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Guanfacine treatment of comorbid attention-deficit hyperactivity disorder and Tourette's syndrome: preliminary clinical experience.

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Child Study Center, Yale University School of Medicine, New Haven, CT; USA.



Many children with Tourette's syndrome (TS) are handicapped more by difficulties with inattention, impulsivity, and hyperactivity than by their tics. However, stimulant medications used to treat attention-deficit hyperactivity disorder (ADHD) can exacerbate tics. Guanfacine is an alpha 2-adrenergic agonist that may have beneficial effects on attention, without the hypotensive or sedative effects of clonidine, which is often used as an alternative to stimulants.


An open-label study of guanfacine was performed in 10 children with TS+ADHD, aged 8 to 16 years. The duration of follow-up was 4 to 20 weeks, and the majority of subjects were treated with 1.5 mg/day. Ratings of tic severity and ADHD symptoms were obtained using the Yale Global Tic Severity Scale (YGTSS), the Tic Symptom Self Report (TSSR), and the Conners Parent Rating Scale. In addition, blind Continuous Performance Tests (CPTs) were performed at baseline and at two follow-up intervals in eight subjects.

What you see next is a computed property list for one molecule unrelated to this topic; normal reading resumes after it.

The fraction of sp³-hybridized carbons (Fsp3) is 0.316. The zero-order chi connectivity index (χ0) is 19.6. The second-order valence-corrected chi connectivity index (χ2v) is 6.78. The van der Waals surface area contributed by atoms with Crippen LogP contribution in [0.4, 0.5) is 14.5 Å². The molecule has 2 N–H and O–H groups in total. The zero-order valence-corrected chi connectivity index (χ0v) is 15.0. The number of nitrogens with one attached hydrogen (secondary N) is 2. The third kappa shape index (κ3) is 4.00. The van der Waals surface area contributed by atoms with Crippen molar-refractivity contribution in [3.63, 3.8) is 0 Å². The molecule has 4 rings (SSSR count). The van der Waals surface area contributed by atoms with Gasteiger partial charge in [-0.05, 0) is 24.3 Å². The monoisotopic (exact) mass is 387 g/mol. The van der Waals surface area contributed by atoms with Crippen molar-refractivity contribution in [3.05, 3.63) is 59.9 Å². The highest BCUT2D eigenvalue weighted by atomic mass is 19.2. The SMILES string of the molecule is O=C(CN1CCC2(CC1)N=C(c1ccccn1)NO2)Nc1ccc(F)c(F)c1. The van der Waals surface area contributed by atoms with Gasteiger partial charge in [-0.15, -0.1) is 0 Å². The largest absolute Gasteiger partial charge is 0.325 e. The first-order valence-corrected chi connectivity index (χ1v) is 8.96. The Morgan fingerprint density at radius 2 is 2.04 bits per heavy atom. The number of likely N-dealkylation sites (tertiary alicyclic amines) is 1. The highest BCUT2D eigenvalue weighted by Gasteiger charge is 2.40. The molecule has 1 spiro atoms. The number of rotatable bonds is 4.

Guanfacine was associated with significant decreases in both commission errors (p < .02) and omission errors (p < .01) on the CPT. In addition, guanfacine caused a significant decrease in severity of motor (p < .02) and phonic (p < .02) tics as measured by the TSSR and the YGTSS, respectively. The most common side effects were transient sedation and headaches.


Guanfacine may provide a safe alternative therapy for children with ADHD in the presence of tics. Future double-blind, controlled trials should be undertaken.

[Indexed for MEDLINE]

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